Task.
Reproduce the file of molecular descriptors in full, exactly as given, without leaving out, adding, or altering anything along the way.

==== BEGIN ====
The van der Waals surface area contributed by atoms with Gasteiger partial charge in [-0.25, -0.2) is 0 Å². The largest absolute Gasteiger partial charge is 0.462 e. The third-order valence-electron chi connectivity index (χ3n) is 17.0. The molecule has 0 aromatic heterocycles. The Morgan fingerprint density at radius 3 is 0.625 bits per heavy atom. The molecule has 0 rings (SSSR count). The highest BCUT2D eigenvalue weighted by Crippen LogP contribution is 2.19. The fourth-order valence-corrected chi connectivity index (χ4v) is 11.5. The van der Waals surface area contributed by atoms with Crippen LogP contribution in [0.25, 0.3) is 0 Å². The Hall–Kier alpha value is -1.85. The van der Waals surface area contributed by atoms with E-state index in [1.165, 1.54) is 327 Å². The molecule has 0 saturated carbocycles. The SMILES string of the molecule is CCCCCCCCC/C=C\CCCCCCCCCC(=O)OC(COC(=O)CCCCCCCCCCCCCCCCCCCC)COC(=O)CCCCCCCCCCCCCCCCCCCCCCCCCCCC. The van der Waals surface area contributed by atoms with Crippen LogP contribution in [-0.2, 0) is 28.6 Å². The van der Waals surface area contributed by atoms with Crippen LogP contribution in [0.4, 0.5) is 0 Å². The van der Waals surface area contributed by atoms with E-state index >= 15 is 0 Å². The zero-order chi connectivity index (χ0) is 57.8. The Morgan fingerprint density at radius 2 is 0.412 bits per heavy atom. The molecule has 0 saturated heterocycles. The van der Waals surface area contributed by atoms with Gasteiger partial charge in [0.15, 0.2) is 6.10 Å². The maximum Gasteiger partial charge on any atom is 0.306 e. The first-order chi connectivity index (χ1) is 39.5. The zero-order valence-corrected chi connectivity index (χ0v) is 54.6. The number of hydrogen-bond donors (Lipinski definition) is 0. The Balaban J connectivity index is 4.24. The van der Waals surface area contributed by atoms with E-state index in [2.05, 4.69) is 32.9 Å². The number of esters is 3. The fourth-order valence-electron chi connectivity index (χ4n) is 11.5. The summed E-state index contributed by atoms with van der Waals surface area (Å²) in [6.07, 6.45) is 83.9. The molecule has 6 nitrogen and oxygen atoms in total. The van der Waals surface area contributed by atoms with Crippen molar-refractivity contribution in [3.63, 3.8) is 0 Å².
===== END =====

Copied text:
The van der Waals surface area contributed by atoms with Gasteiger partial charge in [-0.25, -0.2) is 0 Å². The largest absolute Gasteiger partial charge is 0.462 e. The third-order valence-electron chi connectivity index (χ3n) is 17.0. The molecule has 0 aromatic heterocycles. The Morgan fingerprint density at radius 3 is 0.625 bits per heavy atom. The molecule has 0 rings (SSSR count). The highest BCUT2D eigenvalue weighted by Crippen LogP contribution is 2.19. The fourth-order valence-corrected chi connectivity index (χ4v) is 11.5. The van der Waals surface area contributed by atoms with Crippen LogP contribution in [0.25, 0.3) is 0 Å². The Hall–Kier alpha value is -1.85. The van der Waals surface area contributed by atoms with E-state index in [1.165, 1.54) is 327 Å². The molecule has 0 saturated carbocycles. The SMILES string of the molecule is CCCCCCCCC/C=C\CCCCCCCCCC(=O)OC(COC(=O)CCCCCCCCCCCCCCCCCCCC)COC(=O)CCCCCCCCCCCCCCCCCCCCCCCCCCCC. The van der Waals surface area contributed by atoms with Crippen LogP contribution in [-0.2, 0) is 28.6 Å². The van der Waals surface area contributed by atoms with Crippen LogP contribution in [0.4, 0.5) is 0 Å². The van der Waals surface area contributed by atoms with E-state index >= 15 is 0 Å². The zero-order chi connectivity index (χ0) is 57.8. The Morgan fingerprint density at radius 2 is 0.412 bits per heavy atom. The molecule has 0 saturated heterocycles. The van der Waals surface area contributed by atoms with Gasteiger partial charge in [0.15, 0.2) is 6.10 Å². The maximum Gasteiger partial charge on any atom is 0.306 e. The first-order chi connectivity index (χ1) is 39.5. The zero-order valence-corrected chi connectivity index (χ0v) is 54.6. The number of hydrogen-bond donors (Lipinski definition) is 0. The Balaban J connectivity index is 4.24. The van der Waals surface area contributed by atoms with E-state index in [2.05, 4.69) is 32.9 Å². The number of esters is 3. The fourth-order valence-electron chi connectivity index (χ4n) is 11.5. The summed E-state index contributed by atoms with van der Waals surface area (Å²) in [6.07, 6.45) is 83.9. The molecule has 6 nitrogen and oxygen atoms in total. The van der Waals surface area contributed by atoms with Crippen molar-refractivity contribution in [3.63, 3.8) is 0 Å².